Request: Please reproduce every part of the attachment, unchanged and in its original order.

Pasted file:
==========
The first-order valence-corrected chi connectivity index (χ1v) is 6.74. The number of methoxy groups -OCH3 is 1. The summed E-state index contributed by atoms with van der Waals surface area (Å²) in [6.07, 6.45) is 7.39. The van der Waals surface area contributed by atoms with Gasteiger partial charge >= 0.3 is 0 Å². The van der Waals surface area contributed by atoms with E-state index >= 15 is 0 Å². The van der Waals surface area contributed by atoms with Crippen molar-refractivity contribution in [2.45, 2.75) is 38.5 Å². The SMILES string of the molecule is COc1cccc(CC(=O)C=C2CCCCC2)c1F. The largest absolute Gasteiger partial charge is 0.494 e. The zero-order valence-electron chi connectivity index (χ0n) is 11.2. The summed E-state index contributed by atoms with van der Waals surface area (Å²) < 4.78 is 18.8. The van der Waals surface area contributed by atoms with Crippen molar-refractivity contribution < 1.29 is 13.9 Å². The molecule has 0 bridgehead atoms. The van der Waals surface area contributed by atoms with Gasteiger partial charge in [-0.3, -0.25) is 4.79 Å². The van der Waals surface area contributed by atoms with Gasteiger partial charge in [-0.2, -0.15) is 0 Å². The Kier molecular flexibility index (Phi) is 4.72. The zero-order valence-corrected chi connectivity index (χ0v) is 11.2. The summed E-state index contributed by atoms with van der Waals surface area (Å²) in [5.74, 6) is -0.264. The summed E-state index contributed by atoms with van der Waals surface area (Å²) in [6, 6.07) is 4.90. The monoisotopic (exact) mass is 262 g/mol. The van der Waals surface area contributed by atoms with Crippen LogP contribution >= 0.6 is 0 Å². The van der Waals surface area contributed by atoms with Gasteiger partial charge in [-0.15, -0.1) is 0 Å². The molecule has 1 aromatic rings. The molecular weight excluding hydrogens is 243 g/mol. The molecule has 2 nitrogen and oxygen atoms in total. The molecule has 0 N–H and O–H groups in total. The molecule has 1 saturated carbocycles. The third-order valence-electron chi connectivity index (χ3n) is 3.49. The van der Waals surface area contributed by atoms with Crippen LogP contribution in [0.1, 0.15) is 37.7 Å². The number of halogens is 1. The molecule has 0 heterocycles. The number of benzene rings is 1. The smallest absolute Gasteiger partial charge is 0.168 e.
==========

The first-order valence-corrected chi connectivity index (χ1v) is 6.74. The number of methoxy groups -OCH3 is 1. The summed E-state index contributed by atoms with van der Waals surface area (Å²) in [6.07, 6.45) is 7.39. The van der Waals surface area contributed by atoms with Gasteiger partial charge >= 0.3 is 0 Å². The van der Waals surface area contributed by atoms with E-state index >= 15 is 0 Å². The van der Waals surface area contributed by atoms with Crippen molar-refractivity contribution in [2.45, 2.75) is 38.5 Å². The SMILES string of the molecule is COc1cccc(CC(=O)C=C2CCCCC2)c1F. The largest absolute Gasteiger partial charge is 0.494 e. The zero-order valence-electron chi connectivity index (χ0n) is 11.2. The summed E-state index contributed by atoms with van der Waals surface area (Å²) < 4.78 is 18.8. The van der Waals surface area contributed by atoms with Crippen molar-refractivity contribution < 1.29 is 13.9 Å². The molecule has 0 bridgehead atoms. The van der Waals surface area contributed by atoms with Gasteiger partial charge in [-0.3, -0.25) is 4.79 Å². The van der Waals surface area contributed by atoms with Gasteiger partial charge in [-0.2, -0.15) is 0 Å². The Kier molecular flexibility index (Phi) is 4.72. The zero-order valence-corrected chi connectivity index (χ0v) is 11.2. The summed E-state index contributed by atoms with van der Waals surface area (Å²) in [5.74, 6) is -0.264. The summed E-state index contributed by atoms with van der Waals surface area (Å²) in [6, 6.07) is 4.90. The monoisotopic (exact) mass is 262 g/mol. The van der Waals surface area contributed by atoms with Crippen LogP contribution >= 0.6 is 0 Å². The van der Waals surface area contributed by atoms with Gasteiger partial charge in [-0.15, -0.1) is 0 Å². The molecule has 1 aromatic rings. The molecular weight excluding hydrogens is 243 g/mol. The molecule has 2 nitrogen and oxygen atoms in total. The molecule has 0 N–H and O–H groups in total. The molecule has 1 saturated carbocycles. The third-order valence-electron chi connectivity index (χ3n) is 3.49. The van der Waals surface area contributed by atoms with Crippen LogP contribution in [0.1, 0.15) is 37.7 Å². The number of halogens is 1. The molecule has 0 heterocycles. The number of benzene rings is 1. The smallest absolute Gasteiger partial charge is 0.168 e.